A child of the Oscar Wilde generation, the sexually adventuresome Paul Lemoyne follows the path of least resistance when he falls into the seedy underbelly of 1930's London. Working as a prostitute, a kept boy, and a rich man’s plaything, Paul learns the hard way fast
of the bitter sting that society reserves for those that it casts out.
Escaping an abusive and alcoholic father who cannot help but conceal his shame beneath a pitiful display of hostility, Paul is only eighteen when he
flees Sussex and hops a train to London. Although Paul has very little education, he possesses a fierce natural intelligence.
He’s also masculine and good-looking, his aggressive Mediterranean good looks sure to beguile men wherever he goes.
It’s not surprising that, soon after Paul’s arrival, he’s able to secure employment as a stagehand at the South London Palace of Varieties, a bawdy and ramshackle music hall smelling heavily of unwashed bodies, cigarette smoke and perfume.
Here our hero meets a variety of characters: the kindly red-headed Kieran, who tempts Paul with his mixture of virility and boyishness, and Mr. Nicholas Holly, the
general manager who welcomes Paul with “oral satisfaction” whenever he so desires it.
While Paul aches to conquer Kieran, he’s also helped by Vera, a genial and somewhat effeminate dresser, in the business-like ambition of servicing many of the “toffs and stage-door johnnies”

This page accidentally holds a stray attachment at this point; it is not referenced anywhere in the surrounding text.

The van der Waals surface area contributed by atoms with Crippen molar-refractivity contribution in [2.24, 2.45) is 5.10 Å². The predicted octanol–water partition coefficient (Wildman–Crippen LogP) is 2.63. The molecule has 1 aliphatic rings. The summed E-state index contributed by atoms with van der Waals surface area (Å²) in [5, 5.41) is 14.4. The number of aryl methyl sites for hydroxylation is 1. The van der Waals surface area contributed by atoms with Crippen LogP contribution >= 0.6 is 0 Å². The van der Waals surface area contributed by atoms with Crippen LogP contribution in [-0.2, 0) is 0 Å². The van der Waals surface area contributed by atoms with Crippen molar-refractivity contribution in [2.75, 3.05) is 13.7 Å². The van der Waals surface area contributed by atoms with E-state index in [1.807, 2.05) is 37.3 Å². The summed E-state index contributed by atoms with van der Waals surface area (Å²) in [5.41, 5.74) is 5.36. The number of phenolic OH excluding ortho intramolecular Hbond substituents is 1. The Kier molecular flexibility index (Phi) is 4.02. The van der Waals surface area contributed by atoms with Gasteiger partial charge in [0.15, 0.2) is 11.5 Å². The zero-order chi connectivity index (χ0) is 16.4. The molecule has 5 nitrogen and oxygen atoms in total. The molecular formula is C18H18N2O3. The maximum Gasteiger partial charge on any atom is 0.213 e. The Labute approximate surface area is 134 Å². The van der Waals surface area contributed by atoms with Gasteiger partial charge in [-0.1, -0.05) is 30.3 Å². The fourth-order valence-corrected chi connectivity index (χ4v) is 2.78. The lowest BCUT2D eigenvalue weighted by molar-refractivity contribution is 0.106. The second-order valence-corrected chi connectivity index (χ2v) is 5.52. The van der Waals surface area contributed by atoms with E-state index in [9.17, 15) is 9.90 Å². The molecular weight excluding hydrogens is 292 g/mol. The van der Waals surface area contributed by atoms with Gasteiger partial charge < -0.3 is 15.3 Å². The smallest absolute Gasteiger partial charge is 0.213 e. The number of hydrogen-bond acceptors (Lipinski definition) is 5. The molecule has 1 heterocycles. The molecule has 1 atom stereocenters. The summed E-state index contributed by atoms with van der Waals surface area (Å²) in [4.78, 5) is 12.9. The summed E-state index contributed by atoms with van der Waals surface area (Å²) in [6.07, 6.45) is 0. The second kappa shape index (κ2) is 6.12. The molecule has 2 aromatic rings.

who frequent the performances. Soon enough, Paul is consumed with the idea of getting sex wherever and with whomever he can, becoming a master of this extracurricular work.
Of course, true enterprise comes in the unlikeliest of places - the older Mr.
Newsome quickly seduces Paul, both men ending up taking pleasure in each other as “crudely and as brutally” as they like.
Blessed with a true tart’s instinct for divining the wishes of his clients, Paul begins to ply his trade at the various pubs that pepper the East End, the assorted low dives frequented largely by stagehands, prostitutes, laborers, and itinerants, where the stink of beer and
cigarettes and unwashed men require Paul to be increasingly crude and coarse - and above all, dirty.
It is through Paul’s association with Mr. Albert Abbott, who takes a beneficent
interest in him, that Paul is thrust into bigger markets in an effort to make real money, and perhaps also the chance to make something more of himself. Albert swiftly becomes the ruling passion in Paul’s life, playing Paul like a puppet
and procuring him clients like the genius artist Mikhail Boleslavsky, as well as levying a certain amount of Paul’s hard-earned cash flow.
Albert Abbott is just one the supporting players in this smut-filled world of which Paul is always the hero, his fleshly adventures playing out
from music halls, train stations, public toilets and sordid back alleys all the
way to the upper echelons of London society, eventually culminating in the posh drawing rooms and kinky bedrooms of Mayfair and Holland Park.
Within a year of leaving home, this callow, rather unsympathetic character is whoring himself with a vengeance, becoming a hardened prostitute
and cynically using the Palace of Varieties and assorted society men as a showcase for his real talents, which lie in a variety of accommodations from “palace to pissoir” across London.
Make no mistake: this novel is unadulterated smut, author James Lear’s unashamed descriptions of Paul’s sexual philandering certainly not for the fainthearted. Although five years pass and Paul changes with them, he never loses his edge, remaining clear-eyed to the last, challenged by the infinite creativity of the criminal mind in search of profit. Ultimately, it is Lear’s breezy and relaxed style, along with his colorful descriptions of 1930’s London and its
underworld of vice, that make this novel so unbelievably entertaining, and also so shocking.